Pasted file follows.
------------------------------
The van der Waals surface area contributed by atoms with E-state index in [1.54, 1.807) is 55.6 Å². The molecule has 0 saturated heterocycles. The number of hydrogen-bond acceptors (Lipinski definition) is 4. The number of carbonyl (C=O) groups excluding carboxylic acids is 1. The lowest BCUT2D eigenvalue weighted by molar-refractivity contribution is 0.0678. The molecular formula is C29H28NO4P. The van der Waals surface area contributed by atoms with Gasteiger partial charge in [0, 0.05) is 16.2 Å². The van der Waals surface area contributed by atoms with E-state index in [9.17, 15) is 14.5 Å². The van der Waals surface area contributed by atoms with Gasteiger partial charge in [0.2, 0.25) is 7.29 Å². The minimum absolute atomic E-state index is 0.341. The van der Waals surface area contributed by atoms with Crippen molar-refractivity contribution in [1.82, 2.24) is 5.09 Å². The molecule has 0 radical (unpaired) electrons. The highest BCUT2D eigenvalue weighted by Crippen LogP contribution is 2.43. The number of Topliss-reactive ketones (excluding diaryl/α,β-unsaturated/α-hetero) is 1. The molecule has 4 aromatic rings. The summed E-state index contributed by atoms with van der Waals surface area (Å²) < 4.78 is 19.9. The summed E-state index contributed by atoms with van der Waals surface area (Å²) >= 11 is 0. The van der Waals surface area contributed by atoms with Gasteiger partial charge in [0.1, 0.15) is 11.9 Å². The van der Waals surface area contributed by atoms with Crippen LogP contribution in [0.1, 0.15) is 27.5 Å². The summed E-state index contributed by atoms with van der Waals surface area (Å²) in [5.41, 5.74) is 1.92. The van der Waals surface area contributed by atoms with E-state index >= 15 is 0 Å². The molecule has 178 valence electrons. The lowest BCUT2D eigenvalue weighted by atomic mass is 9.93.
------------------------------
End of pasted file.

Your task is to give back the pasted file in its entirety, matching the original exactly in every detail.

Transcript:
The van der Waals surface area contributed by atoms with E-state index in [1.54, 1.807) is 55.6 Å². The molecule has 0 saturated heterocycles. The number of hydrogen-bond acceptors (Lipinski definition) is 4. The number of carbonyl (C=O) groups excluding carboxylic acids is 1. The lowest BCUT2D eigenvalue weighted by molar-refractivity contribution is 0.0678. The molecular formula is C29H28NO4P. The van der Waals surface area contributed by atoms with Gasteiger partial charge in [0, 0.05) is 16.2 Å². The van der Waals surface area contributed by atoms with E-state index in [9.17, 15) is 14.5 Å². The van der Waals surface area contributed by atoms with Gasteiger partial charge in [0.2, 0.25) is 7.29 Å². The minimum absolute atomic E-state index is 0.341. The van der Waals surface area contributed by atoms with Crippen molar-refractivity contribution in [1.82, 2.24) is 5.09 Å². The molecule has 0 radical (unpaired) electrons. The highest BCUT2D eigenvalue weighted by Crippen LogP contribution is 2.43. The number of Topliss-reactive ketones (excluding diaryl/α,β-unsaturated/α-hetero) is 1. The molecule has 4 aromatic rings. The summed E-state index contributed by atoms with van der Waals surface area (Å²) < 4.78 is 19.9. The summed E-state index contributed by atoms with van der Waals surface area (Å²) >= 11 is 0. The van der Waals surface area contributed by atoms with Gasteiger partial charge in [0.1, 0.15) is 11.9 Å². The van der Waals surface area contributed by atoms with Crippen LogP contribution in [0.1, 0.15) is 27.5 Å². The summed E-state index contributed by atoms with van der Waals surface area (Å²) in [5.41, 5.74) is 1.92. The van der Waals surface area contributed by atoms with E-state index >= 15 is 0 Å². The molecule has 178 valence electrons. The lowest BCUT2D eigenvalue weighted by atomic mass is 9.93.